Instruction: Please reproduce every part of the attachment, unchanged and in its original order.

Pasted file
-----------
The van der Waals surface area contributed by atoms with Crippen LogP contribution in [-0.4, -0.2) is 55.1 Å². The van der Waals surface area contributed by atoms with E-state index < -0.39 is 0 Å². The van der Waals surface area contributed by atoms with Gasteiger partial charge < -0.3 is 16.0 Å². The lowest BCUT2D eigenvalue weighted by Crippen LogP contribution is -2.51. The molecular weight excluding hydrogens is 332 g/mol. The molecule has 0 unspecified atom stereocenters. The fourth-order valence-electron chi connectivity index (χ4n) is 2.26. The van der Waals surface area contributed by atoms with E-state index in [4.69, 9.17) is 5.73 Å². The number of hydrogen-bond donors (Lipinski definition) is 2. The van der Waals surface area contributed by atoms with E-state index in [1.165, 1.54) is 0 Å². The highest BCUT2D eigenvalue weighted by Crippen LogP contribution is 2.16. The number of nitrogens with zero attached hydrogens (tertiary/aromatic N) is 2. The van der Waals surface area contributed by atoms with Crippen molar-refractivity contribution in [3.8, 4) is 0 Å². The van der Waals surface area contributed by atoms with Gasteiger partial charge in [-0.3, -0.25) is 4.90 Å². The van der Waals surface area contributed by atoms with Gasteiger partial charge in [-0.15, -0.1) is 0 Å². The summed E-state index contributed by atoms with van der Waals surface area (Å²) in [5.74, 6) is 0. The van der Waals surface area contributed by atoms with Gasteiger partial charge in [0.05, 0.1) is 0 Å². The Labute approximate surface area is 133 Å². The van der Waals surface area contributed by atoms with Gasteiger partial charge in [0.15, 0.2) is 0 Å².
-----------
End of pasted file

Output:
The van der Waals surface area contributed by atoms with Crippen LogP contribution in [-0.4, -0.2) is 55.1 Å². The van der Waals surface area contributed by atoms with E-state index < -0.39 is 0 Å². The van der Waals surface area contributed by atoms with Gasteiger partial charge < -0.3 is 16.0 Å². The lowest BCUT2D eigenvalue weighted by Crippen LogP contribution is -2.51. The molecular weight excluding hydrogens is 332 g/mol. The molecule has 0 unspecified atom stereocenters. The fourth-order valence-electron chi connectivity index (χ4n) is 2.26. The van der Waals surface area contributed by atoms with E-state index in [4.69, 9.17) is 5.73 Å². The number of hydrogen-bond donors (Lipinski definition) is 2. The van der Waals surface area contributed by atoms with E-state index in [1.165, 1.54) is 0 Å². The highest BCUT2D eigenvalue weighted by Crippen LogP contribution is 2.16. The number of nitrogens with zero attached hydrogens (tertiary/aromatic N) is 2. The van der Waals surface area contributed by atoms with Crippen molar-refractivity contribution in [3.8, 4) is 0 Å². The van der Waals surface area contributed by atoms with Gasteiger partial charge in [-0.3, -0.25) is 4.90 Å². The van der Waals surface area contributed by atoms with Gasteiger partial charge in [-0.15, -0.1) is 0 Å². The summed E-state index contributed by atoms with van der Waals surface area (Å²) in [5.74, 6) is 0. The van der Waals surface area contributed by atoms with Gasteiger partial charge in [0.05, 0.1) is 0 Å². The Labute approximate surface area is 133 Å². The van der Waals surface area contributed by atoms with Gasteiger partial charge in [0.15, 0.2) is 0 Å².